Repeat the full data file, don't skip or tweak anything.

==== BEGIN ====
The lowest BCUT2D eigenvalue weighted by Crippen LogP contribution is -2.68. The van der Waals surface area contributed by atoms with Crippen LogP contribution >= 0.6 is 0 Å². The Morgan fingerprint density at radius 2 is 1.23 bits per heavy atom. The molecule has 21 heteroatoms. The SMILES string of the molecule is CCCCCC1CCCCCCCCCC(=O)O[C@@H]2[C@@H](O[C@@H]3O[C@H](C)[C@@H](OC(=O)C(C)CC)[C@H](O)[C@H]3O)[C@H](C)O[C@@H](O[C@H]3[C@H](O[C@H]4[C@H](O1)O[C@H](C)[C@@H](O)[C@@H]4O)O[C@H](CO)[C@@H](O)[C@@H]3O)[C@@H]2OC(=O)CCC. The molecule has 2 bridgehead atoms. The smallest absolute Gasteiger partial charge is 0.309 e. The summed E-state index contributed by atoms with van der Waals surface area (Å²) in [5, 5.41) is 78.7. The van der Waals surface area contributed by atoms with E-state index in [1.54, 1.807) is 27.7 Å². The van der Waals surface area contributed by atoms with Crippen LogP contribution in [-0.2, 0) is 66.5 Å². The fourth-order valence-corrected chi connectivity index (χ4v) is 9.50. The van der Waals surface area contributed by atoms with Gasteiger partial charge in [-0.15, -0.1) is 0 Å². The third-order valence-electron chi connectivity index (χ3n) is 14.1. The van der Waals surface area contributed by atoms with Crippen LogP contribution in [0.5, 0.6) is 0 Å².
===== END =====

The lowest BCUT2D eigenvalue weighted by Crippen LogP contribution is -2.68. The van der Waals surface area contributed by atoms with Crippen LogP contribution >= 0.6 is 0 Å². The Morgan fingerprint density at radius 2 is 1.23 bits per heavy atom. The molecule has 21 heteroatoms. The SMILES string of the molecule is CCCCCC1CCCCCCCCCC(=O)O[C@@H]2[C@@H](O[C@@H]3O[C@H](C)[C@@H](OC(=O)C(C)CC)[C@H](O)[C@H]3O)[C@H](C)O[C@@H](O[C@H]3[C@H](O[C@H]4[C@H](O1)O[C@H](C)[C@@H](O)[C@@H]4O)O[C@H](CO)[C@@H](O)[C@@H]3O)[C@@H]2OC(=O)CCC. The molecule has 2 bridgehead atoms. The smallest absolute Gasteiger partial charge is 0.309 e. The summed E-state index contributed by atoms with van der Waals surface area (Å²) in [5, 5.41) is 78.7. The van der Waals surface area contributed by atoms with E-state index in [1.54, 1.807) is 27.7 Å². The van der Waals surface area contributed by atoms with Crippen LogP contribution in [-0.2, 0) is 66.5 Å². The fourth-order valence-corrected chi connectivity index (χ4v) is 9.50. The van der Waals surface area contributed by atoms with Gasteiger partial charge in [-0.15, -0.1) is 0 Å². The third-order valence-electron chi connectivity index (χ3n) is 14.1. The van der Waals surface area contributed by atoms with Crippen LogP contribution in [0.5, 0.6) is 0 Å².